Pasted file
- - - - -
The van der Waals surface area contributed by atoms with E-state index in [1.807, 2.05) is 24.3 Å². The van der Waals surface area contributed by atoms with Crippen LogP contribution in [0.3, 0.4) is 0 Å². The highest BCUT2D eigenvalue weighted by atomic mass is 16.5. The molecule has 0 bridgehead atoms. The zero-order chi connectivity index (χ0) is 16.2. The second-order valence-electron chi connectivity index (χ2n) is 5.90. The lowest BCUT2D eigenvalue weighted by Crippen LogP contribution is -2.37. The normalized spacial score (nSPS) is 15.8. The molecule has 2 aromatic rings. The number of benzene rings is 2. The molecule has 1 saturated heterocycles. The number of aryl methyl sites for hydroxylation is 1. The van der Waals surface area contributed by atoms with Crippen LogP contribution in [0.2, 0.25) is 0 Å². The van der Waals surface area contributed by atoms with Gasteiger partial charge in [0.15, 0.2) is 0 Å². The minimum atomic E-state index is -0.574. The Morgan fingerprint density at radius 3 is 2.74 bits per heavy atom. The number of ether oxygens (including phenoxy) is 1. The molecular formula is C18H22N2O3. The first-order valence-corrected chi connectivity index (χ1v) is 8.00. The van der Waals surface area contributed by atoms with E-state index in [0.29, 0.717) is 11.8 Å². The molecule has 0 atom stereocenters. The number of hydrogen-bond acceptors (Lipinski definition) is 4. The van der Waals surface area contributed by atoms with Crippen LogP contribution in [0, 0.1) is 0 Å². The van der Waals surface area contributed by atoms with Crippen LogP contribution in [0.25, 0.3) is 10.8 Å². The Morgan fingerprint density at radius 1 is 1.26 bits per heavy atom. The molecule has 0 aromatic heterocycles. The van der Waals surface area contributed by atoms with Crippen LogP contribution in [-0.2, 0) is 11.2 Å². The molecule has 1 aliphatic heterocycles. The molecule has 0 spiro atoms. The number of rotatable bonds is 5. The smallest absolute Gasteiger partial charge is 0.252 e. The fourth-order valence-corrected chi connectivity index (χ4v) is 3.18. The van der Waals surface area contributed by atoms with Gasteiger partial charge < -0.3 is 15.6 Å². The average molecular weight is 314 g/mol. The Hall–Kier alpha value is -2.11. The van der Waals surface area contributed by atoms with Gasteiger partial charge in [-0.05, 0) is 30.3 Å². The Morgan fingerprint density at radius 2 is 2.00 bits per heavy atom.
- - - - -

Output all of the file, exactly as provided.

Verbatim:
The van der Waals surface area contributed by atoms with E-state index in [1.807, 2.05) is 24.3 Å². The van der Waals surface area contributed by atoms with Crippen LogP contribution in [0.3, 0.4) is 0 Å². The highest BCUT2D eigenvalue weighted by atomic mass is 16.5. The molecule has 0 bridgehead atoms. The zero-order chi connectivity index (χ0) is 16.2. The second-order valence-electron chi connectivity index (χ2n) is 5.90. The lowest BCUT2D eigenvalue weighted by Crippen LogP contribution is -2.37. The normalized spacial score (nSPS) is 15.8. The molecule has 2 aromatic rings. The number of benzene rings is 2. The molecule has 1 saturated heterocycles. The number of aryl methyl sites for hydroxylation is 1. The van der Waals surface area contributed by atoms with Crippen LogP contribution in [0.2, 0.25) is 0 Å². The van der Waals surface area contributed by atoms with Gasteiger partial charge in [0.15, 0.2) is 0 Å². The minimum atomic E-state index is -0.574. The Morgan fingerprint density at radius 3 is 2.74 bits per heavy atom. The number of ether oxygens (including phenoxy) is 1. The molecular formula is C18H22N2O3. The first-order valence-corrected chi connectivity index (χ1v) is 8.00. The van der Waals surface area contributed by atoms with E-state index in [0.29, 0.717) is 11.8 Å². The molecule has 0 atom stereocenters. The number of hydrogen-bond acceptors (Lipinski definition) is 4. The van der Waals surface area contributed by atoms with Crippen LogP contribution in [0, 0.1) is 0 Å². The van der Waals surface area contributed by atoms with Crippen LogP contribution in [0.25, 0.3) is 10.8 Å². The Morgan fingerprint density at radius 1 is 1.26 bits per heavy atom. The molecule has 0 aromatic heterocycles. The van der Waals surface area contributed by atoms with Crippen LogP contribution in [-0.2, 0) is 11.2 Å². The molecule has 1 aliphatic heterocycles. The molecule has 0 spiro atoms. The number of rotatable bonds is 5. The smallest absolute Gasteiger partial charge is 0.252 e. The fourth-order valence-corrected chi connectivity index (χ4v) is 3.18. The van der Waals surface area contributed by atoms with Gasteiger partial charge < -0.3 is 15.6 Å². The average molecular weight is 314 g/mol. The Hall–Kier alpha value is -2.11. The van der Waals surface area contributed by atoms with Gasteiger partial charge in [-0.05, 0) is 30.3 Å². The Morgan fingerprint density at radius 2 is 2.00 bits per heavy atom.